Alcalá-Galiano, Officer Dionisio
b. 1762
d. 1805-10-21
Dionisio Alcalá-Galiano was a Spanish naval officer and explorer. He was sent to the Northwest Coast by the Spanish Crown in 1791/1792 to search for the fabled Northwest Passage, which he did not discover, because it does not exist.1
After spending time in Friendly Cove on Nootka Island in the spring of 1792, he completed the first European circumnavigation of Vancouver Island, and while charting the region, he encountered Captain George Vancouver,2 with whom he collaborated by comparing notes and eating a very hearty breakfast that might have included sturgeon.3 A report of his journey was published in 1802,4 and though Galiano's conclusions about the economic potential of the area were generally positive, the Spanish government declined a massive colonial effort there, since Galiano did not find the Northwest Passage.5 He thus concluded his naval career in other parts of the world, with which these despatches are not concerned.6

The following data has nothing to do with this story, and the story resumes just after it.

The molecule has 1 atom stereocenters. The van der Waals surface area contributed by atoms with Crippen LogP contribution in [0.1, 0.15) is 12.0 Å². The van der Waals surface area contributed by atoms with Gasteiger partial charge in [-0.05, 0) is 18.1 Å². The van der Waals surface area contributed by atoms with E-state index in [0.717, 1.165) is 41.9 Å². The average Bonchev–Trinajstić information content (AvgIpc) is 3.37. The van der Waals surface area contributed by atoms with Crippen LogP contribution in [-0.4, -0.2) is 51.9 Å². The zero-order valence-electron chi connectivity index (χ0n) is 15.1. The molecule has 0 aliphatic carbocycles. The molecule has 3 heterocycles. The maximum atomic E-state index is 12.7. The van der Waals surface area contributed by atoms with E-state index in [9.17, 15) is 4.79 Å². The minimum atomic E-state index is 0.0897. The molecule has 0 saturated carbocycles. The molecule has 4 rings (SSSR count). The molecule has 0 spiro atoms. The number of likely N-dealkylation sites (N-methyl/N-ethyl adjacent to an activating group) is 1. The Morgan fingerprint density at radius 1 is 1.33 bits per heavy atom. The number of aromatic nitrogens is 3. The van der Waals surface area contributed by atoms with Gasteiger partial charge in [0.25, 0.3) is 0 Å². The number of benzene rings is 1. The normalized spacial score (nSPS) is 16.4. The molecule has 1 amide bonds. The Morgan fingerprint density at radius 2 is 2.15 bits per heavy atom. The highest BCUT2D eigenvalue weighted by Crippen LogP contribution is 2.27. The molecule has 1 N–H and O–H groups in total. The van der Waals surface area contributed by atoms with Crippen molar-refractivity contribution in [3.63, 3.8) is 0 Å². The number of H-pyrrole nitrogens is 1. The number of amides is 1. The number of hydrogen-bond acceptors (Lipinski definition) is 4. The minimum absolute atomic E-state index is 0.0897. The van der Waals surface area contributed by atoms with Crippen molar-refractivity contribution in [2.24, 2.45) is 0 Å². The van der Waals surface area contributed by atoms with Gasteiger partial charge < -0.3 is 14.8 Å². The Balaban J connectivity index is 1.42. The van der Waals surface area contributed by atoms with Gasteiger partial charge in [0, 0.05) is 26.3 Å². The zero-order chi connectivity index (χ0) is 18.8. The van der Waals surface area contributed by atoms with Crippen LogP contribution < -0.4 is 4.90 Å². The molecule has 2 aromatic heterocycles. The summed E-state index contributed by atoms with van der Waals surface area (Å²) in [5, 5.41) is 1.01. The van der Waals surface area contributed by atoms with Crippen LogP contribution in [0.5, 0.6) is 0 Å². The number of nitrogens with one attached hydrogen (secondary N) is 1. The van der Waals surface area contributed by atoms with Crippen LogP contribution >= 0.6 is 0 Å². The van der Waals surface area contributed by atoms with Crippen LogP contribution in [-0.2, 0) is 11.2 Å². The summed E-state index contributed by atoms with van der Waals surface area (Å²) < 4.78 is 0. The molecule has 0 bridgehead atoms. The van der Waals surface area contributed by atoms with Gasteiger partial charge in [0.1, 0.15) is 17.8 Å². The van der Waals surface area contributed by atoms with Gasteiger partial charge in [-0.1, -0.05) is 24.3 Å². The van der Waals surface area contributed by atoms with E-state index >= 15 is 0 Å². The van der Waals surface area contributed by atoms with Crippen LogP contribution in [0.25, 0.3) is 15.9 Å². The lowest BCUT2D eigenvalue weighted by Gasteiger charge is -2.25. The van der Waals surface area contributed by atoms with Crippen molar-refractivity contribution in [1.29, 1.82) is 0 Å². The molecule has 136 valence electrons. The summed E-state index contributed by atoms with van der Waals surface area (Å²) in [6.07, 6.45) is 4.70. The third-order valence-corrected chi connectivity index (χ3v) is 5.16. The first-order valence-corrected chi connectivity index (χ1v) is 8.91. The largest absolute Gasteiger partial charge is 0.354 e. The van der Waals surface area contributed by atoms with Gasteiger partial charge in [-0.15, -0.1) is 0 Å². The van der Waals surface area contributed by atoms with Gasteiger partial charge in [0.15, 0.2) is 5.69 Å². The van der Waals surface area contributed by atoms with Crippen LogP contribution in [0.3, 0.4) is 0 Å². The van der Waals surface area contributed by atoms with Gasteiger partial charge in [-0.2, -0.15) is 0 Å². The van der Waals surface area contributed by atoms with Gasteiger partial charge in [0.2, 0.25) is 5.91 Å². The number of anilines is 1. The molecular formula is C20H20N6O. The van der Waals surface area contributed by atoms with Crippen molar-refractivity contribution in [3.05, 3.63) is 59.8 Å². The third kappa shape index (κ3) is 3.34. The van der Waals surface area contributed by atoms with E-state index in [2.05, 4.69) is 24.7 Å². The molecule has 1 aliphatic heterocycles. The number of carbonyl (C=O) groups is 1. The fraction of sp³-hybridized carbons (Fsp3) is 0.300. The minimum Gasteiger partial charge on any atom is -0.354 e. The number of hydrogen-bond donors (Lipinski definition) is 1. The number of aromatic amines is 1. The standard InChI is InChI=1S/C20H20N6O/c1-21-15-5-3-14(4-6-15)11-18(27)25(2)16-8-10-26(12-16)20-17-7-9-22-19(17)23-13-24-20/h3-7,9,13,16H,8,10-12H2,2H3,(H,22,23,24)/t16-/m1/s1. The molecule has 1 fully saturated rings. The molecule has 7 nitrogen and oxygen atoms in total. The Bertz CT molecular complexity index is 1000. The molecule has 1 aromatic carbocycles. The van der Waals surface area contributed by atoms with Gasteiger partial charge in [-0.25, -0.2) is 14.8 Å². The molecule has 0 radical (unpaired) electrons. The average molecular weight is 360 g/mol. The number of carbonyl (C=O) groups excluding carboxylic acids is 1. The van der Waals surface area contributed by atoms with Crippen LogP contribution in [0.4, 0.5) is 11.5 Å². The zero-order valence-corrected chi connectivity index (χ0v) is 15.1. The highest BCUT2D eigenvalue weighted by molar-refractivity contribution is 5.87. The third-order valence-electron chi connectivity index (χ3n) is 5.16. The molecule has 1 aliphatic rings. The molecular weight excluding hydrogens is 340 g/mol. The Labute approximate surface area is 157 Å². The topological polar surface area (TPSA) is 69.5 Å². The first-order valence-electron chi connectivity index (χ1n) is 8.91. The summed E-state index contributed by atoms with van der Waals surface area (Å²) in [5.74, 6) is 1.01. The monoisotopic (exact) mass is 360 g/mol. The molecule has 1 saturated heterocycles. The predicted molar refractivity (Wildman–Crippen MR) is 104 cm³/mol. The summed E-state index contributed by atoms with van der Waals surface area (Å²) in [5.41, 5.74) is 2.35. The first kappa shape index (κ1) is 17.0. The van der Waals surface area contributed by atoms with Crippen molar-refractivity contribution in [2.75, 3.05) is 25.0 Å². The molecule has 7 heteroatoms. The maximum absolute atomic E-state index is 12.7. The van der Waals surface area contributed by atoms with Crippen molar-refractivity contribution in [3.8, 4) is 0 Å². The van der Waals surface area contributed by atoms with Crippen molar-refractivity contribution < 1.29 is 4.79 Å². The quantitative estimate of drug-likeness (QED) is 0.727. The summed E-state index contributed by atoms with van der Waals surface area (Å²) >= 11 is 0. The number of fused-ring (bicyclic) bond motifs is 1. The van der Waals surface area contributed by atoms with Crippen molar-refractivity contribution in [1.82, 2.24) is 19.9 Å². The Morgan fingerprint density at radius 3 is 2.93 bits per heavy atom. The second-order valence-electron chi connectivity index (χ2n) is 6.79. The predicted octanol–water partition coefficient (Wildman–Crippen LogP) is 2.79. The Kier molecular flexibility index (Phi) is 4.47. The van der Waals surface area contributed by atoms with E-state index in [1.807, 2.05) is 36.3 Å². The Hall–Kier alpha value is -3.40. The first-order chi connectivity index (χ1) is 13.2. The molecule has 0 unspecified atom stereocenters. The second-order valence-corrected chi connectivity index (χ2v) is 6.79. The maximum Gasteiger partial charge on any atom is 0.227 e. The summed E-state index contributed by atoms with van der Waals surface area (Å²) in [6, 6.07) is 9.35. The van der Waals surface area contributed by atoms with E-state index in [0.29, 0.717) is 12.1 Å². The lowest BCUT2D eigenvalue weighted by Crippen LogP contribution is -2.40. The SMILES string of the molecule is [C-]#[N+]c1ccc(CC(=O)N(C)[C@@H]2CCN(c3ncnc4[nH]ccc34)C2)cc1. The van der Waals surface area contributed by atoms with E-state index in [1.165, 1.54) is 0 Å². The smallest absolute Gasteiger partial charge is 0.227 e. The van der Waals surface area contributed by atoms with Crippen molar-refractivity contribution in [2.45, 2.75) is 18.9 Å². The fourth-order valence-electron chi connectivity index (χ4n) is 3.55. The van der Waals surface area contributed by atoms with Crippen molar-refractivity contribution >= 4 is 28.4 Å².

Several local landmarks are named after Galiano, including, most notably, Galiano Island; others include Galiano Gallery and Alcala Point—there is also a Galiano Bay in Nootka Sound. All of these landmarks were named by 19th and 20th century British and Canadian surveyors, in honour of Galiano.7
Mentions of this person in the documents